Seeing Red (or maybe green): Colour Blindness in Literature and Culture, c. 1860-1940

Activity: Participating in or organising an event typesInvited talk


Seeing Red (or maybe green): Colour Blindness in Literature and Culture, c. 1860-1940

The Science Museum, London, holds a variety of fascinating objects relating to colour blindness and colour vision. Many of these objects are part of the Bickerton Collection – the personalia of Liverpool-based ophthalmologist Thomas Herbert Bickerton (1857 - 1933), originally donated to Wellcome in 1934.

In 1891 Bickerton declared: ‘COLOUR-BLINDNESS has now passed from the category of ailments denominated interesting, and is recognized as a visual infirmity the importance of which cannot be over estimated’ (‘Colour-Blindness Generally Considered’, NATURE). Indeed, during the late-19th and early-20th centuries, colour vision acted as a keystone in discussions on economics, public safety, employment, medicine, philosophy, anthropology, and genetics.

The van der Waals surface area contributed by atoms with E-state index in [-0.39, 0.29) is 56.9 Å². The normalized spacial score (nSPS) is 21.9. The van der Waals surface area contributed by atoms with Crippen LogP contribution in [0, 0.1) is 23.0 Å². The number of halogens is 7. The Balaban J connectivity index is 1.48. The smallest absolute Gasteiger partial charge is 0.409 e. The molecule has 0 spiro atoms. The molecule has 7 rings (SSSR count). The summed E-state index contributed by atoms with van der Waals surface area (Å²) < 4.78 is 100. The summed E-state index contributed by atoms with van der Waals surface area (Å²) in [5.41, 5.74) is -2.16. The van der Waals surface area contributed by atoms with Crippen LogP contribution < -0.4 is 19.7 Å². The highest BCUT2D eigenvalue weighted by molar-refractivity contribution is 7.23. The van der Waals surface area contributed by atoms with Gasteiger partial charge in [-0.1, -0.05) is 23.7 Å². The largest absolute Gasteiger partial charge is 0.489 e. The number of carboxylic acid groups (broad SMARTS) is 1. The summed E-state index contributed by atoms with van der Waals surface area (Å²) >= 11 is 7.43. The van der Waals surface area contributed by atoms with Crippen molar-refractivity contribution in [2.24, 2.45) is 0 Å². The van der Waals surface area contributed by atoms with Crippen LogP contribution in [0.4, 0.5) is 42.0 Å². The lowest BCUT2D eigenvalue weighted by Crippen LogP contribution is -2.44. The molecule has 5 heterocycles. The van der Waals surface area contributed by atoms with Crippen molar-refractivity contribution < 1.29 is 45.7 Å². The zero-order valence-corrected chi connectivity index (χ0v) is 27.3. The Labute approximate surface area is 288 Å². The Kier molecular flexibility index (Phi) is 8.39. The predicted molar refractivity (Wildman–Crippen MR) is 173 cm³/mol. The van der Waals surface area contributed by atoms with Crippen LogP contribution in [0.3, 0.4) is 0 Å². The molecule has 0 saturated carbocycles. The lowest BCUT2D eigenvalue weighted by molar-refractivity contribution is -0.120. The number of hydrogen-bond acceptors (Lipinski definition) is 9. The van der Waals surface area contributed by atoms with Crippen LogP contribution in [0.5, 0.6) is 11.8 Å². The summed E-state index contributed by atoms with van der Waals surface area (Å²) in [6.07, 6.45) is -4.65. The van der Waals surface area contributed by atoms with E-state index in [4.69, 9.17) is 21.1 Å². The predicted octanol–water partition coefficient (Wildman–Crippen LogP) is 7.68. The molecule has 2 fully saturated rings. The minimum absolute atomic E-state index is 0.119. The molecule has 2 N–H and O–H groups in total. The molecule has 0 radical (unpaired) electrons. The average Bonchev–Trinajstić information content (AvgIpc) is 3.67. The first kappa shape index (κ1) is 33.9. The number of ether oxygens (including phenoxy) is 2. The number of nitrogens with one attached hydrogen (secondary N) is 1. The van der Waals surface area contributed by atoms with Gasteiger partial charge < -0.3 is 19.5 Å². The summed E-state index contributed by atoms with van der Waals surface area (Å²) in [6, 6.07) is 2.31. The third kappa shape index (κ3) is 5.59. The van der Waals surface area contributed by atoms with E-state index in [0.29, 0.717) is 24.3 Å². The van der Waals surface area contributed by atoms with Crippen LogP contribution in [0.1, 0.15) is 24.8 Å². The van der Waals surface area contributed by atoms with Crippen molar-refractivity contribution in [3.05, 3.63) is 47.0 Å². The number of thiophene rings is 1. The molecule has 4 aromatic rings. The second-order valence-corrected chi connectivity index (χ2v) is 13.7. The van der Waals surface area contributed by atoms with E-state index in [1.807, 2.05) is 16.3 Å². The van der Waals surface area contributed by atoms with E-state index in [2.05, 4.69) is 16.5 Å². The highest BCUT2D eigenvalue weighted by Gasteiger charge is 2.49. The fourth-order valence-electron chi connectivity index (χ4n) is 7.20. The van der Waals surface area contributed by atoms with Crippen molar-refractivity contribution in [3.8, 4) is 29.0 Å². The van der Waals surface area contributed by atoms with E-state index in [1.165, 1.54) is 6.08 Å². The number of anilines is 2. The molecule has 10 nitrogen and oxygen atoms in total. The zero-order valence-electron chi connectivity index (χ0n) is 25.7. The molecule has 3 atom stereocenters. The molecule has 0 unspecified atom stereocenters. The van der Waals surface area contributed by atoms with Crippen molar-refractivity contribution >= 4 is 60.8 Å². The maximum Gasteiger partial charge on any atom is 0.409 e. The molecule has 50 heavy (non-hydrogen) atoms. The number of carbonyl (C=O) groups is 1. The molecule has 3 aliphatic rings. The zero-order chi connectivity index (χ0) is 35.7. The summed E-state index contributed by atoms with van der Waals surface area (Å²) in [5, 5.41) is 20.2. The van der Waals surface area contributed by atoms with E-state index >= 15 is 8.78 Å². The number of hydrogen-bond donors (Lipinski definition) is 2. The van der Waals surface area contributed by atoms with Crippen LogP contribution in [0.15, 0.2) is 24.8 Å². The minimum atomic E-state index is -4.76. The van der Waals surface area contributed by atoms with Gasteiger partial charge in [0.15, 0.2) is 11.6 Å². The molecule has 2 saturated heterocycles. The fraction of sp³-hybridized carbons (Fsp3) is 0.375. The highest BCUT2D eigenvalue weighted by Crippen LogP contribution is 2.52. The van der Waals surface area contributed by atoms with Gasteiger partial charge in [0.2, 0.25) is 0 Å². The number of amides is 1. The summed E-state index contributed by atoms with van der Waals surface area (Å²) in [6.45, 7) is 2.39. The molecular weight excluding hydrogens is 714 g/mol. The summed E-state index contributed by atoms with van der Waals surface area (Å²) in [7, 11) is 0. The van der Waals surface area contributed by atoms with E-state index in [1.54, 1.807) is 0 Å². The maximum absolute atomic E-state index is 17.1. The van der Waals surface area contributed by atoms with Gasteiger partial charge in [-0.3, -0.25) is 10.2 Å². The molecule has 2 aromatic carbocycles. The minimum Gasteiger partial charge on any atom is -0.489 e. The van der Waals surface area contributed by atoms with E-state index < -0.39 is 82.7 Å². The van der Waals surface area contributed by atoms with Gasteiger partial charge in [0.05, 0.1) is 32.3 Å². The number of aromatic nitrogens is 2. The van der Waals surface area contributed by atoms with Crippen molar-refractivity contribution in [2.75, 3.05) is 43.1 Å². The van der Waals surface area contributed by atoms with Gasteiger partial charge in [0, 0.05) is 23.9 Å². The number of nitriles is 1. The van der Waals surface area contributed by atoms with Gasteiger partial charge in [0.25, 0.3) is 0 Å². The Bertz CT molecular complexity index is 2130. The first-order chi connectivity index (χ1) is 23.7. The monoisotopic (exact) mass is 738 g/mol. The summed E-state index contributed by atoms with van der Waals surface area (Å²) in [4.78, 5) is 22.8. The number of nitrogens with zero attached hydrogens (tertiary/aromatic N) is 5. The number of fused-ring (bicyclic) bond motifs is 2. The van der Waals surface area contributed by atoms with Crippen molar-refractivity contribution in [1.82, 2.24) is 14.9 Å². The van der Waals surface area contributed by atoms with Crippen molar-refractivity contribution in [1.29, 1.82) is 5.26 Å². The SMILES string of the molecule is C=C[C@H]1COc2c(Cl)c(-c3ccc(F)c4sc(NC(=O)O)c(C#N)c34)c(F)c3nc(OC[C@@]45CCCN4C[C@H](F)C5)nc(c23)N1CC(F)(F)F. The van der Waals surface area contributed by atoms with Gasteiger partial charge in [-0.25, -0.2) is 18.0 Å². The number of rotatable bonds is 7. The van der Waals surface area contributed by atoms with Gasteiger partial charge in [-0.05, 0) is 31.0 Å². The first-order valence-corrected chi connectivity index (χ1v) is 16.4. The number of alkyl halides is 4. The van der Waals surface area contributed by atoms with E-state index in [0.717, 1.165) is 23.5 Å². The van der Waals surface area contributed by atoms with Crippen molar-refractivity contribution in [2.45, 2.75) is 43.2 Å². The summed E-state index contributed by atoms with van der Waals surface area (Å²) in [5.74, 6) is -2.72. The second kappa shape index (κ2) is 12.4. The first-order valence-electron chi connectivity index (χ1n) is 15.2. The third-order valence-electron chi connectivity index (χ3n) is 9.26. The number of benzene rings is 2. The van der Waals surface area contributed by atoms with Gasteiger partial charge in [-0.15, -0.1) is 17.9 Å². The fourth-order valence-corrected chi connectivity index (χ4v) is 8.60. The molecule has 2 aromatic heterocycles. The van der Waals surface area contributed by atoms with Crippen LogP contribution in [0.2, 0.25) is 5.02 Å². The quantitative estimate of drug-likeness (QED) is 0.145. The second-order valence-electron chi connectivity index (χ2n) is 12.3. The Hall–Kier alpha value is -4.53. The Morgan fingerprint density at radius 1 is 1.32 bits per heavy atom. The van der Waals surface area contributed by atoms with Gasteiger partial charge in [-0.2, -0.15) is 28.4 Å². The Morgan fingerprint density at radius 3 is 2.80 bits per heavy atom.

This multifaceted fascination with colour vision is reflected in literary works across the late-Victorian and modernist periods, including those by Charles Dickens, Joseph Conrad, Virginia Woolf, and James Joyce. Dickens’ and Conrad’s texts engage, albeit indirectly, with the debates about shipping and railway accidents – with Conrad also alluding to ‘primitive’ colour vision. Woolf’s and Joyce’s texts are more philosophical and abstracted in their engagements with colour perception.

Drawing upon my object-based research in the Bickerton Collection and my analysis of the literary texts above, my paper will provide an overview of the changing cultural status and signification of colour blindness, c. 1860-1940.
Period2 Jul 2019
Event typeSeminar
LocationLondon, United KingdomShow on map
Degree of RecognitionNational


  • colour blindness
  • modernism
  • Victorian literature and culture
  • medical humanities
  • history of science
  • sensory engagement
  • sensory experience